On ‘Words with Music: Creating the Broadway Libretto’ – Lehman Engel

I don’t usually post reviews on goodreads, because I’m tired. I don’t usually provide reading reports here, either, because everyone’s read the same books, and I don’t have anything interesting to add.

But for this book, I think the two predominant responses (“Engel had some good ideas, but we’ve moved on” or “Yes, if only shows could be what they once were”) both miss the point. And so …

If you’re seeking a How-To manual for creating a musical libretto, this ain’t that book. Engel’s approach is a How-It-Was-Done manual, and he clearly wishes it were still done that way.

Engel examines classic musicals (‘Fiddler’, ‘Guys and Dolls’, ‘My Fair Lady’) in order to lay out what he believes are the principles of good musical theatre construction. He urges you to do consider these models when making your own shows. Some useful sections include a side-by-side scene comparison of ‘Romeo and Juliet’ with ‘West Side Story’, and an analysis of how well contrast is used in the opening scenes of ‘South Pacific’.

Engel’s principles are worth your attention. You will have to put up with a great deal of shaky generalising and straw-man erecting before you get to them. This edition contains comments after each chapter (Engel’s original was published in 1972) written by the critic Howard Kissel in 2006. Kissel points out where Engel’s opinions have not always dated well, and provides his own opinions, which haven’t always dated well either.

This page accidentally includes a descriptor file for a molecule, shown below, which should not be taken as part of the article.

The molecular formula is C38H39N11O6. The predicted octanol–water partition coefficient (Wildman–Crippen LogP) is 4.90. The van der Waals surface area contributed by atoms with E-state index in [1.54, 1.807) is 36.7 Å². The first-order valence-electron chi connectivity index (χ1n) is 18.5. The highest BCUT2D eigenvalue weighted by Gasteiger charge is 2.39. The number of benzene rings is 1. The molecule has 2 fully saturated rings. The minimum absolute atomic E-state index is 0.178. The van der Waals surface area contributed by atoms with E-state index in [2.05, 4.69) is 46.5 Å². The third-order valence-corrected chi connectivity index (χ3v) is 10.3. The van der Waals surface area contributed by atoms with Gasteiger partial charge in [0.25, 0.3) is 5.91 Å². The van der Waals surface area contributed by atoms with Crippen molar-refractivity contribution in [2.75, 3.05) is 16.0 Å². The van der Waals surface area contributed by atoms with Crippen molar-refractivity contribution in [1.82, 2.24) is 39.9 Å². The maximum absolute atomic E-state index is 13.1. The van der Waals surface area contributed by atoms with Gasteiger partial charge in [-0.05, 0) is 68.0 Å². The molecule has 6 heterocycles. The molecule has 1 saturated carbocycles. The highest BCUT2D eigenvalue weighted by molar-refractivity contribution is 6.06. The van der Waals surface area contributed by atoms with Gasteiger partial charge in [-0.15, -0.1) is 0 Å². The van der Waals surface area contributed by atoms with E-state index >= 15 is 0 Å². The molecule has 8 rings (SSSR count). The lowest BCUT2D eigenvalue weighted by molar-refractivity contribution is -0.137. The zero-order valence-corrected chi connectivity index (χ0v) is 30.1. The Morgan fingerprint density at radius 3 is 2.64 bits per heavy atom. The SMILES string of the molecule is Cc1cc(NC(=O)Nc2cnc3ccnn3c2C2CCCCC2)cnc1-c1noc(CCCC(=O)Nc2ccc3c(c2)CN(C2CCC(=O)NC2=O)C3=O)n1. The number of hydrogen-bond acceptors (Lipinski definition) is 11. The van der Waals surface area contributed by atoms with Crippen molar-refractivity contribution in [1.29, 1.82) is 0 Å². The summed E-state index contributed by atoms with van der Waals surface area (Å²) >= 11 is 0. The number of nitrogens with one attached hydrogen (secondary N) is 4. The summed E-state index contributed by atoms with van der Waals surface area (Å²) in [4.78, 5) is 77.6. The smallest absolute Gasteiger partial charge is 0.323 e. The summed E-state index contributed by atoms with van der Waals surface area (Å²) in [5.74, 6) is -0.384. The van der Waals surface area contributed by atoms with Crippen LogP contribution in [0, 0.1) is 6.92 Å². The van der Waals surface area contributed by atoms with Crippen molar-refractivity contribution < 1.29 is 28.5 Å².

Many readers will be turned off by the fact the Engel loathed ‘Hair’, and ‘Man of La Mancha’. Heck, he didn’t even like ‘Cabaret’ much (he calls it a “success-failure”), but if we indulge in rage-blindness over our favourite shows, we’ll miss the troubling and interesting questions Engel raises about what’s possible and what’s not possible in a musical.

For example, Engel says all musical theatre is essentially lyrical, and so a purely intellectual exercise cannot succeed on the musical stage, as it can on the non-musical stage. Is he right? If he’s wrong, where are the counter-examples?

Because of the time necessarily given over to song, Engel also argues, the principal characters’ storyline in a musical cannot be too complex, and will therefore be too thin to occupy the entire evening. A subplot will almost always be necessary. Now, sure, we can all think of exceptions – Engel provides some himself – but we have to admit the weight of evidence is overwhelmingly on his side.

These considerations are the most valuable parts of the book, but they’re not the noisiest, and they don’t occupy the most pages. Engel rails against rock throughout; Kissel gently points out rock’s endurance, then commits the same sin by dismissing hip-hop. These are the silliest parts of the book, and should remind us all of how silly we too could sound in ten or forty years.

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